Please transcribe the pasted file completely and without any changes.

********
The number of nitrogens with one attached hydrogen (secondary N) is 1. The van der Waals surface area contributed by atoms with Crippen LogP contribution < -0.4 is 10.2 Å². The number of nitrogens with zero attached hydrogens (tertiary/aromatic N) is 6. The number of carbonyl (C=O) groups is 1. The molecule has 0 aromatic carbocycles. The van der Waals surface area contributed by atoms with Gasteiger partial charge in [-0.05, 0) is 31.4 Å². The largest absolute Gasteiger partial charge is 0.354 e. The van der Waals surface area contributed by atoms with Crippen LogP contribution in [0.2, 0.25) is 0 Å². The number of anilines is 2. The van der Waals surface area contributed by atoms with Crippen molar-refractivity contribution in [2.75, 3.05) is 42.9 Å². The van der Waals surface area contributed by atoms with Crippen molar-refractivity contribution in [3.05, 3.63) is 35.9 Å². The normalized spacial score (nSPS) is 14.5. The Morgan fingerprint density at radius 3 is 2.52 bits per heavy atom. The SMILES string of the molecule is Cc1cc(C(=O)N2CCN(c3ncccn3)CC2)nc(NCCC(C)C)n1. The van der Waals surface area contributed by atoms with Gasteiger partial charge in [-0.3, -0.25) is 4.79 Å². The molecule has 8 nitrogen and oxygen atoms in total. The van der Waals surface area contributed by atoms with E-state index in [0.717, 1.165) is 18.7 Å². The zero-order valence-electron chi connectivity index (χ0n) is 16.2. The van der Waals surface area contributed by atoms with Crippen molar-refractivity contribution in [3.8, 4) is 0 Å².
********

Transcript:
The number of nitrogens with one attached hydrogen (secondary N) is 1. The van der Waals surface area contributed by atoms with Crippen LogP contribution < -0.4 is 10.2 Å². The number of nitrogens with zero attached hydrogens (tertiary/aromatic N) is 6. The number of carbonyl (C=O) groups is 1. The molecule has 0 aromatic carbocycles. The van der Waals surface area contributed by atoms with Gasteiger partial charge in [-0.05, 0) is 31.4 Å². The largest absolute Gasteiger partial charge is 0.354 e. The van der Waals surface area contributed by atoms with Crippen LogP contribution in [0.2, 0.25) is 0 Å². The number of anilines is 2. The van der Waals surface area contributed by atoms with Crippen molar-refractivity contribution in [2.75, 3.05) is 42.9 Å². The van der Waals surface area contributed by atoms with Crippen molar-refractivity contribution in [3.05, 3.63) is 35.9 Å². The normalized spacial score (nSPS) is 14.5. The Morgan fingerprint density at radius 3 is 2.52 bits per heavy atom. The SMILES string of the molecule is Cc1cc(C(=O)N2CCN(c3ncccn3)CC2)nc(NCCC(C)C)n1. The van der Waals surface area contributed by atoms with Gasteiger partial charge in [-0.3, -0.25) is 4.79 Å². The molecule has 8 nitrogen and oxygen atoms in total. The van der Waals surface area contributed by atoms with E-state index in [0.717, 1.165) is 18.7 Å². The zero-order valence-electron chi connectivity index (χ0n) is 16.2. The van der Waals surface area contributed by atoms with Crippen molar-refractivity contribution in [3.8, 4) is 0 Å².